The Book of Enlightenment
A short story based on true facts
Written by Brigitte Franssen
Illustrated by Jef Franssen
A long time ago in a land far away there was a rather special book. The book was very, very big and shone like a full moon on a clear night, illuminating the soul of whoever read it. The whole book was filled with beautiful, clear and transparent writings that not only enlightened but also encouraged and liberated.
It contained many things: ballads, songs, hymns, wisdom, poetry, magic formulas, secret knowledge about the natural world, the sun and the stars and stories.
There were loads and loads of stories; stories about unseen realities, stories that spoke of the beginning and stories that spoke of what happened next. There were even stories that spoke of the future. And all through the book was the mention of a name. In the language of the people that lived so long ago in that land far, far away that name meant To Be.
Then came men from a different land, speaking a different language. They saw the big book and its beautiful shine. They saw its potential to strengthen and unite their people. So, they took the book, discarded the parts they didn't need, which was rather a lot, and translated the remaining bits into their own language, making adjustments here and there to ensure it would serve their purpose.
In the small part that remained there were still mentions of that one name. In the language of these strange men that name was written as JHWH. For reasons only known to them they decided that this name should not be spoken out loud. They decided that this name was too sacred, too holy to say out loud and instead one should say My Lord, which had the added advantage of indicating a male gender. To remind them that the name JHWH should not be spoken out loud they wrote the vowels of my Lord (Adonai in their language) underneath it. Together it would read 'Jehova'.
Then again came men from a different land, speaking a different language. They saw a book with an ever so soft glow and recognised its power to unite people and win their soul. So, they took the book and translated it into their own language. They added back a few of the stories deleted earlier and made some adjustments of their own to ensure it would serve their purpose.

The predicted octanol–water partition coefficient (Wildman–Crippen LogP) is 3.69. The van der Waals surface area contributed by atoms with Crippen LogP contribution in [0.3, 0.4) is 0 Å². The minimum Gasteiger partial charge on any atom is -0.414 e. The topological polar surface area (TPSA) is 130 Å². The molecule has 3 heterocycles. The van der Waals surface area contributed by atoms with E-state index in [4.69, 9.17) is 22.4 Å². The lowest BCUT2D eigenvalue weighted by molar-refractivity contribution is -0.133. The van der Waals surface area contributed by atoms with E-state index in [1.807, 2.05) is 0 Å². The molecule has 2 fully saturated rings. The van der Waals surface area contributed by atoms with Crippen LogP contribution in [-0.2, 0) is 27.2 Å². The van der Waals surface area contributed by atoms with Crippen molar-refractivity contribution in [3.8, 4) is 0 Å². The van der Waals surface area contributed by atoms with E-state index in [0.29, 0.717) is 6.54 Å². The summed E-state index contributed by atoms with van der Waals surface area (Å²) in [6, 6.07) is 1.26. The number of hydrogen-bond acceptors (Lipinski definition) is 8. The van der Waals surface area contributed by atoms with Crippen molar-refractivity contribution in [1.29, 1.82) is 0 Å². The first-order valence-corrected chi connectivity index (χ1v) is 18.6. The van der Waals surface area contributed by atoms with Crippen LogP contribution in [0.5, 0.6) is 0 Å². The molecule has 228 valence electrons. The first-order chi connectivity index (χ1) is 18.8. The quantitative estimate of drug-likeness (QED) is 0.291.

Then again came men from a different land, speaking a different language. They saw a book that with a few adjustments could be very useful to them.
Hundreds and hundreds of years later, a man knocks on a door.
He calls himself a Jehova witness. Unknowing, he faithfully goes
door to door, committed to win over more souls. He waits patiently
for the door to open. In his hands he holds a small, used and abused,
dull black book.
In his latest book 'The Ark before Noah' professor Irving Finkel shows how the Hebrews, exiled to Babylon in the 6th century BC, came across a tradition of genuine flood stories and adapted them to their own theological purposes.
A lot but not all of the deleted stories were hidden in a jar in a place called Nag Hammadi in Upper Egypt. In December 1945 an Arabian farmer called Muhammed Ali al-Samman found the jar by accident. Inside the jar were thirteen leather books containing 52 scriptures. These scriptures are often referred to as the Nag Hammadi Library. All through the Book of Tales you will find references to these scriptures.
© Brigitte Franssen 2014